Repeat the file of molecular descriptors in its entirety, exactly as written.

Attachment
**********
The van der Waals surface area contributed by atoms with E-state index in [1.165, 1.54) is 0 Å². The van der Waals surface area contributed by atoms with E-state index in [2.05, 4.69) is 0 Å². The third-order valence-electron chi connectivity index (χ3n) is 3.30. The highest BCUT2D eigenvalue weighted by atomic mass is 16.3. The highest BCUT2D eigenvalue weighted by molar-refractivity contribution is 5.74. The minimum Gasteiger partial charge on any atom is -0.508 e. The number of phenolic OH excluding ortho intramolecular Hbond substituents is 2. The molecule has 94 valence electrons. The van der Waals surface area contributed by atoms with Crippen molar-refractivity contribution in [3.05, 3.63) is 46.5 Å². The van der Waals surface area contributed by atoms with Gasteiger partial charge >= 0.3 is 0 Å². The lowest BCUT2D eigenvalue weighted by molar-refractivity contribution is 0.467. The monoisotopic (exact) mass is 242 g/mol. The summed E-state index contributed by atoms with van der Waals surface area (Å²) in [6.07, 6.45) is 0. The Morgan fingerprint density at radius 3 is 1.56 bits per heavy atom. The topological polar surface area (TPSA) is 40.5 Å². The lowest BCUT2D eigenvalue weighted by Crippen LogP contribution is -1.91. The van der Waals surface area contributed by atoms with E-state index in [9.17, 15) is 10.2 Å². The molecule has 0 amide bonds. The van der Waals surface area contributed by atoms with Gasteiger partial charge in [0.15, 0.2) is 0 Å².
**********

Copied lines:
The van der Waals surface area contributed by atoms with E-state index in [1.165, 1.54) is 0 Å². The van der Waals surface area contributed by atoms with E-state index in [2.05, 4.69) is 0 Å². The third-order valence-electron chi connectivity index (χ3n) is 3.30. The highest BCUT2D eigenvalue weighted by atomic mass is 16.3. The highest BCUT2D eigenvalue weighted by molar-refractivity contribution is 5.74. The minimum Gasteiger partial charge on any atom is -0.508 e. The number of phenolic OH excluding ortho intramolecular Hbond substituents is 2. The molecule has 94 valence electrons. The van der Waals surface area contributed by atoms with Crippen molar-refractivity contribution in [3.05, 3.63) is 46.5 Å². The van der Waals surface area contributed by atoms with Gasteiger partial charge >= 0.3 is 0 Å². The lowest BCUT2D eigenvalue weighted by molar-refractivity contribution is 0.467. The monoisotopic (exact) mass is 242 g/mol. The summed E-state index contributed by atoms with van der Waals surface area (Å²) in [6.07, 6.45) is 0. The Morgan fingerprint density at radius 3 is 1.56 bits per heavy atom. The topological polar surface area (TPSA) is 40.5 Å². The lowest BCUT2D eigenvalue weighted by Crippen LogP contribution is -1.91. The van der Waals surface area contributed by atoms with E-state index in [9.17, 15) is 10.2 Å². The molecule has 0 amide bonds. The van der Waals surface area contributed by atoms with Gasteiger partial charge in [0.15, 0.2) is 0 Å².